Many granting agencies request specifics on the audiences and mechanisms that will be utilized to meet this goal. Usually the proposal (grant, dissertation, project, etc) identifies the areas were this information will be clinically significant, for example, by suggesting the journals that would be interested in the findings. No matter the size of the study, a review of the findings can be made in some public venue at the local, regional, national or international level. Posters may be a first step as criteria for acceptance are usually less stringent. Posters provide an opportunity to synthesize the study from the conceptual framework, question to be answered, methods used, the sample characteristics, findings, through the discussion. Poster sessions give individuals an opportunity to ask questions and share their ideas on a one-on-one format. Podium presentations still require the same information but there is a specific timeframe in which the content is to be delivered. A larger audience may be reached in this context and often the abstract and/or presentation is published in the meetings proceedings. Both of these steps provide the opportunity to organize the material in a meaningful way and helps in the preparation of a manuscript. Manuscript preparation should involve the team with each person contributing in some way to the final product. It is good, however, to designate the primary author up front so this person can be responsible for keeping the writing on task. It is also helpful to have a journal in mind when writing as it can help target specific requirements that might be request (i.e. nursing journals often want a conceptual framework which might not be asked for in other professional journals). If asked to do major edits to the manuscript by the editor it is usually wise to attend to this request by addressing each question specifically. Identify what has been changed or why not in the response to the editor recognizing that the person who made the suggestion may very well review this response. The wider audience you wish to reach with your findings can be influenced by the journals availability through a national search engine like PubMed. Additionally, journals are given an "impact score" which is assigned by such things as the numbers of readers/subscriptions and commonality of citations.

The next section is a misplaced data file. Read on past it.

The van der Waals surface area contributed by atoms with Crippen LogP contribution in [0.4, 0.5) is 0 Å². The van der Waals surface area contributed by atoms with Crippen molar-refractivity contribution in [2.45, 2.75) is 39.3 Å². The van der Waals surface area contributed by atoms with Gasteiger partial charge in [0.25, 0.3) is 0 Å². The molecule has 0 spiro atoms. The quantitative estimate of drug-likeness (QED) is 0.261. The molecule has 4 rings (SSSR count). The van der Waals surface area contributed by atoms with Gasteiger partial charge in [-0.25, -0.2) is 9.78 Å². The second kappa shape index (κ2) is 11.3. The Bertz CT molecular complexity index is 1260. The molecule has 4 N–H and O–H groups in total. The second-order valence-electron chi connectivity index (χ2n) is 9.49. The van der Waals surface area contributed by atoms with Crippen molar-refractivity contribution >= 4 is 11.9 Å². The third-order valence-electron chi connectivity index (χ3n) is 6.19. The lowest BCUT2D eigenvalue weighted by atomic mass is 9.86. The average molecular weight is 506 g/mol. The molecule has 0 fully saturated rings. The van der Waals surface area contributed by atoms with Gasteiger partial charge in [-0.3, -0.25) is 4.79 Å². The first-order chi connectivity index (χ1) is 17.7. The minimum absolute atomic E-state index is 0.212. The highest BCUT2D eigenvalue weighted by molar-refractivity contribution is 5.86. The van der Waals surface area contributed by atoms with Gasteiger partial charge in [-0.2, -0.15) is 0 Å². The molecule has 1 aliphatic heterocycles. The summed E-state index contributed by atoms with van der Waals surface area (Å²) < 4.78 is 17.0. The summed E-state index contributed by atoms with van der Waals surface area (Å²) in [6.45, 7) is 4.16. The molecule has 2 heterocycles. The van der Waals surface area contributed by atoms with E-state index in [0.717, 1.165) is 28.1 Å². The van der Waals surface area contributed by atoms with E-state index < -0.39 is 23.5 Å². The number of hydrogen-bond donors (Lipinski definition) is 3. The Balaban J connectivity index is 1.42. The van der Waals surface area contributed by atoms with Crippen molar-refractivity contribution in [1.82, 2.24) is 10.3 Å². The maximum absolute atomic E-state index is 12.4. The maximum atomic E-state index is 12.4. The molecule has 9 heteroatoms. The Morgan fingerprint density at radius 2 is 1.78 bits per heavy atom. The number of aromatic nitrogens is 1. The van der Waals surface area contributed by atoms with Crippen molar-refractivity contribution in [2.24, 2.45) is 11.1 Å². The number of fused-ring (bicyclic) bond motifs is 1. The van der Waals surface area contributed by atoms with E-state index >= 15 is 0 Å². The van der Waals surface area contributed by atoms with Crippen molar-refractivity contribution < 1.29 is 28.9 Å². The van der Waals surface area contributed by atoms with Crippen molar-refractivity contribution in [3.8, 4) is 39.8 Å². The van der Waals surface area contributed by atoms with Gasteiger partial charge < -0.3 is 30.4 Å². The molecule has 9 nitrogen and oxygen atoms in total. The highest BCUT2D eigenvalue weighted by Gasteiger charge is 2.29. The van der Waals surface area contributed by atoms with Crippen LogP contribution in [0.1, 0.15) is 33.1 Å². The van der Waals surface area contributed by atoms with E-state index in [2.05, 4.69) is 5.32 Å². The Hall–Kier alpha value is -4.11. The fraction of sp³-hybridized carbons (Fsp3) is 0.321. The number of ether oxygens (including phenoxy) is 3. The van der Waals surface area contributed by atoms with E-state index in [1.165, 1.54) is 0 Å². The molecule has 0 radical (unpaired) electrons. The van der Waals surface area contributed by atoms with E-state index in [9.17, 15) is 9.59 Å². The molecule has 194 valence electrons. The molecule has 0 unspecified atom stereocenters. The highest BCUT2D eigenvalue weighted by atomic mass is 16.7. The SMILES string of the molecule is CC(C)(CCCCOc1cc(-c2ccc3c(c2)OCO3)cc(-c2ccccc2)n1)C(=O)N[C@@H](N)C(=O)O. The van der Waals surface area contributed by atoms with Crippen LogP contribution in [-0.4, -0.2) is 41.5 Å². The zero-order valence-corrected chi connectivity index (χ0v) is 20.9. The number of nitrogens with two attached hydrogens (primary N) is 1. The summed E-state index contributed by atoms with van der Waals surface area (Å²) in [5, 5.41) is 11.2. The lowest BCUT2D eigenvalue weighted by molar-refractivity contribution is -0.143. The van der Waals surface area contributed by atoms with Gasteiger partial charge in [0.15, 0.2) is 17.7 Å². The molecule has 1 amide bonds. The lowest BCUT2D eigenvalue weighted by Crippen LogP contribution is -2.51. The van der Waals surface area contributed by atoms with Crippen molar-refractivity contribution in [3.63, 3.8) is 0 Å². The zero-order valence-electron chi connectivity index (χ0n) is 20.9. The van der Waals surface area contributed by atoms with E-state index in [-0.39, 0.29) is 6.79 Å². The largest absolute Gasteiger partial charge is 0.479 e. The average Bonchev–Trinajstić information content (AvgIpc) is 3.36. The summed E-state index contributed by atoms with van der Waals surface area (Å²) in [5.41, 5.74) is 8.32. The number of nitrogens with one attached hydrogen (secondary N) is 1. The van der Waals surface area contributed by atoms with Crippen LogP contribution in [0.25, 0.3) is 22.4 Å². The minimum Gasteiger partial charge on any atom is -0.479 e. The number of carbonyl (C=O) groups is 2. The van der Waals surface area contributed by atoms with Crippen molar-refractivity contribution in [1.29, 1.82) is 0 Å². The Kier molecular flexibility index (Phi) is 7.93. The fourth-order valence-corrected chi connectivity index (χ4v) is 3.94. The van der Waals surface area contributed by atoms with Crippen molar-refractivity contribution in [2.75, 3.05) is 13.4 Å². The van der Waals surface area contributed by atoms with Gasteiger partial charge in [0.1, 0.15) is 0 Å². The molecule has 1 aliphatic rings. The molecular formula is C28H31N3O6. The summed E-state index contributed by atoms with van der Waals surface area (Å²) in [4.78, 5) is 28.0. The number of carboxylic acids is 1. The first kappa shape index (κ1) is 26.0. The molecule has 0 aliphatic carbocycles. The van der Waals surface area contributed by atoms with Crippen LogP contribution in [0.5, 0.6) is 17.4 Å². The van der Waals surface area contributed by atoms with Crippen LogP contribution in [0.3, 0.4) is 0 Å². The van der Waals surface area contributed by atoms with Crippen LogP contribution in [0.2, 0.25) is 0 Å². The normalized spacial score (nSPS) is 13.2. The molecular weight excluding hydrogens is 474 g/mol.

Dissemination can be made more difficult when the findings are not significant or do not provide a clear explanation of the results. However, it is still critical that this information be shared. Posters and presentations are still available. Publication is also important to identify both the strengths and weaknesses of approaches (i.e. timing of and modifications to the intervention, sample population and size). More attention can be placed in the discussion section to explain the possible reasons for the results.

This final step in the research process is an invaluable contribution and one that requires fortitude and integrity. Holistic nurses often have complex studies to present as they are interested in the body-mind-spirit and how it is sustained for healing of the self and others. The greater the body of research literature we have
the more support there is available for others to provide holistic care.

Effect Size and Significance

The Effect Size (ES) in a study is a relative number expressing the strength of the relationship between statistical populations (sample and control) and the interventions they were exposed to. This measure of association is complex. The researchers and the reviewers must ensure that the study design has internal validity, free of bias and accounts for confounding variables and random error. ES is expressed as small, moderate or large using numbers between -1 and +1. Because the ES is a relative number it complements other statistical measures. There are also several measures of ES dependent upon the type of study. There are three common approaches to determining the effect size; 1) statistical significance, 2) practical significance using the raw mean differences of experimental groups, and 3) relative size of the effects based on standardized estimates.